With the results of last-stage clinical trials by two Covid-19 vaccine frontrunners — Moderna Inc and Pfizer — expected in the coming weeks, hopes have risen of securing an antidote to the novel coronavirus by December itself as infections surge across the United States and Europe with the onset of winter. Moreover, despite minor setbacks during Phase III trials in the past two months, the vaccine developed by University of Oxford and AstraZeneca Plc has produced immune responses in both elderly and young people.
However, the unprecedented pace at which Covid-19 vaccines are being developed — it can typically take 10 to 15 years to bring a vaccine to market — has led experts, including the UK Vaccine Taskforce, to say that the first generation of shots “is likely to be imperfect” and that “might not work for everyone”. The vaccines of many leading candidates are based on new, largely unproven techniques like messenger RNA (mRNA) technology or inactivated cold virus platforms.
According to the World Health Organization (WHO), more than 150 Covid-19 vaccines are presently in development, with around 44 candidates in clinical trials and 11 undergoing late-stage testing.
Oxford-AstraZeneca coronavirus vaccine
In encouraging news, AstraZeneca said earlier this week that the AZD1222 or ChAdOx1 nCoV-19 vaccine candidate “has produced a robust immune response in older adults and the elderly, those at highest risk of severe illness”. The development is promising since older patients have been the hardest hit by Covid-19, with the majority of deaths occurring in those over 60, Bloomberg reported.
Trial participants aged 56 and over showed low-levels of adverse reactions. “It is encouraging to see immunogenicity responses were similar between older and younger adults and that reactogenicity was lower in older adults, where the Covid-19 disease severity is higher,” AstraZeneca said.
While AstraZeneca is aiming to launch the vaccine, made from a weakened version of a common cold virus that causes infections in chimpanzees, by end of the year, staff at a London hospital trust have been told to be ready to receive the first batches of the Oxford shot from November 2, The Sun newspaper reported.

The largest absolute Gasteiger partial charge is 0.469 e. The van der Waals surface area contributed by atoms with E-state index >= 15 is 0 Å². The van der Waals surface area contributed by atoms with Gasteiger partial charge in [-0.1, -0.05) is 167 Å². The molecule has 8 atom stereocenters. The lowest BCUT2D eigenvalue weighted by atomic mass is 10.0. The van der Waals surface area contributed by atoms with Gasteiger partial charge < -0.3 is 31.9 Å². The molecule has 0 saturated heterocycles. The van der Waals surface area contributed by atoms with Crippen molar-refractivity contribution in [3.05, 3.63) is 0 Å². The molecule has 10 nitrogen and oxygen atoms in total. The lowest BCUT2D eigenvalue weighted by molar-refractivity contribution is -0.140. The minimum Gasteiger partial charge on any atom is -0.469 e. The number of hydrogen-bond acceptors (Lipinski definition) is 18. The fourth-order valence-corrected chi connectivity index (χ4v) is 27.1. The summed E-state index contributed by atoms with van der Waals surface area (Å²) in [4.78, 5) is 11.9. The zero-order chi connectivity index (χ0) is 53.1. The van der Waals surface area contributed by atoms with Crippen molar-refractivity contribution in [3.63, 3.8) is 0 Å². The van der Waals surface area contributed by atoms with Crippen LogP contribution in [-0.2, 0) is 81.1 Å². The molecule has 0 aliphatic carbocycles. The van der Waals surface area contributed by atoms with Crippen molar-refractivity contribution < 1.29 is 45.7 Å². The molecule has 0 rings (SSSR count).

In India, the vaccine, which is being tested by Serum Institute and named Covishield, may be ready as early as December, with the first batch of 100 million doses available by the second or third quarter of 2021, SII CEO Adar Poonawalla told NDTV.
This comes even as late-stage trials of the shot restarted in the US last week after it was halted since September 9 following one of the participants developing an “unexplained illness” in the UK. Earlier this month, a volunteer participating in a clinical trial of the Oxford vaccine died, triggering concern among the scientific community. However, AstraZeneca later said the participant didn’t receive the company’s shot.
Pfizer coronavirus vaccine
Pfizer, which had previously said that it could have vaccine efficacy data in October, expressed hope it could supply some 40 million doses in the United States this year if clinical testing proceeds as expected and regulators approve its single nucleoside-modified messenger RNA (modRNA) vaccine.
“We have reached the last mile here. If all goes well, we will be ready to distribute an initial number of doses,” AFP quoted Pfizer Chief Executive Albert Bourla as saying. Bourla said the firm still had not reached key benchmarks in assessing vaccine efficacy.
Moderna coronavirus vaccine
US-based Moderna Inc, which is expected to submit interim results of its mRNA-1273 vaccine trials next month, said a positive outcome could see the firm get US approval for emergency-use authorisation as early as December, according to a report in the Wall Street Journal. Moderna is eyeing to produce 20 million doses of its experimental vaccine by the end of the year.
Moreover, in a bid for a faster approval, Moderna has begun a rolling data submission of its vaccine candidate to the UK’s health regulator to start its independent assessment of evidence as and when it becomes available. Moderna has also applied for a similar real-time review of its vaccine in Canada.
Johnson & Johnson coronavirus vaccine
US pharmaceutical major Johnson & Johnson, which has resumed late-stage trials of its single-shot JNJ-78436735 in the United States following a pause due to safety concerns, recently announced that first batches of its candidate could be available for emergency use as soon as January. Initial results of the 60,000-person study is expected to be out by the end of the year. On October 18, trials for Janssen’s vaccine candidate, which uses a modified adenovirus like the Oxford shot, were put on pause after a participant developed an “unexplained illness”.
Sputnik V coronavirus vaccine
Nearly two months after becoming the first country to approve a Covid-19 vaccine amid scepticism from the scientific community, Russia has submitted applications to WHO for emergency-use listing (EUL) and prequalification of its Sputnik V vaccine. A prequalification nod will make the Russian vaccine eligible for worldwide access if they meet WHO standards of quality, safety and efficacy.
Last week, Dr Reddy’s Laboratories (DRL) received regulatory approval from the Drugs Controller General of India to conduct mid- to late-stage human trials of the Sputnik V vaccine candidate in India. Delhi-based Mankind Pharma is likely to market and distribute the Russian Covid-19 vaccine. The vaccine will be tested on around 1,500 participants across at least 10 sites, including those in Maharashtra, Andhra Pradesh and Telangana. 📣 Follow Express Explained on Telegram
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